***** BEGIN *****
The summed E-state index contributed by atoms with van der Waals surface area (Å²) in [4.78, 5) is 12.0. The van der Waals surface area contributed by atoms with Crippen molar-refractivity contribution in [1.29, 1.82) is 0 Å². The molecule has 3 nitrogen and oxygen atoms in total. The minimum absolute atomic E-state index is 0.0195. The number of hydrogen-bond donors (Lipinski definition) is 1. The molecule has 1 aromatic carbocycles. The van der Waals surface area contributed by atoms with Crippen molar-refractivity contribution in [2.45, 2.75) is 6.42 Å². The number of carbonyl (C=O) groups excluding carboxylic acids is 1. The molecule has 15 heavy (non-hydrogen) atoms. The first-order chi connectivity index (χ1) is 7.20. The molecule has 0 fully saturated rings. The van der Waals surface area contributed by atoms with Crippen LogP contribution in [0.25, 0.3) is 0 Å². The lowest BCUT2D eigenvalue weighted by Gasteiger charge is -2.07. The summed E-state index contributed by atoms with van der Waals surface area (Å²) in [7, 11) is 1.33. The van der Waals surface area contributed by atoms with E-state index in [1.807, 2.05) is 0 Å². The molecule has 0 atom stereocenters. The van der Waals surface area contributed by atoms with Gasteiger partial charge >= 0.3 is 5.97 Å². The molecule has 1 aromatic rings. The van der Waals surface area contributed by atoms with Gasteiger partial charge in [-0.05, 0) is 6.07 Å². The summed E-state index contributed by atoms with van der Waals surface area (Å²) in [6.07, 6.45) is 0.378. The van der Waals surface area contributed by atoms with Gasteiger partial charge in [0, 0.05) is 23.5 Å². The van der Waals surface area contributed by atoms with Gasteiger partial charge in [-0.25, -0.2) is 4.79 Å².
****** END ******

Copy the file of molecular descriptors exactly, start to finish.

The summed E-state index contributed by atoms with van der Waals surface area (Å²) in [4.78, 5) is 12.0. The van der Waals surface area contributed by atoms with Crippen molar-refractivity contribution in [1.29, 1.82) is 0 Å². The molecule has 3 nitrogen and oxygen atoms in total. The minimum absolute atomic E-state index is 0.0195. The number of hydrogen-bond donors (Lipinski definition) is 1. The molecule has 1 aromatic carbocycles. The van der Waals surface area contributed by atoms with Crippen molar-refractivity contribution in [2.45, 2.75) is 6.42 Å². The number of carbonyl (C=O) groups excluding carboxylic acids is 1. The molecule has 15 heavy (non-hydrogen) atoms. The first-order chi connectivity index (χ1) is 7.20. The molecule has 0 fully saturated rings. The van der Waals surface area contributed by atoms with Crippen LogP contribution in [0.25, 0.3) is 0 Å². The lowest BCUT2D eigenvalue weighted by Gasteiger charge is -2.07. The summed E-state index contributed by atoms with van der Waals surface area (Å²) in [7, 11) is 1.33. The van der Waals surface area contributed by atoms with E-state index in [1.807, 2.05) is 0 Å². The molecule has 0 atom stereocenters. The van der Waals surface area contributed by atoms with Gasteiger partial charge >= 0.3 is 5.97 Å². The molecule has 1 aromatic rings. The van der Waals surface area contributed by atoms with Gasteiger partial charge in [-0.05, 0) is 6.07 Å². The summed E-state index contributed by atoms with van der Waals surface area (Å²) in [6.07, 6.45) is 0.378. The van der Waals surface area contributed by atoms with Gasteiger partial charge in [0, 0.05) is 23.5 Å². The van der Waals surface area contributed by atoms with Gasteiger partial charge in [-0.25, -0.2) is 4.79 Å².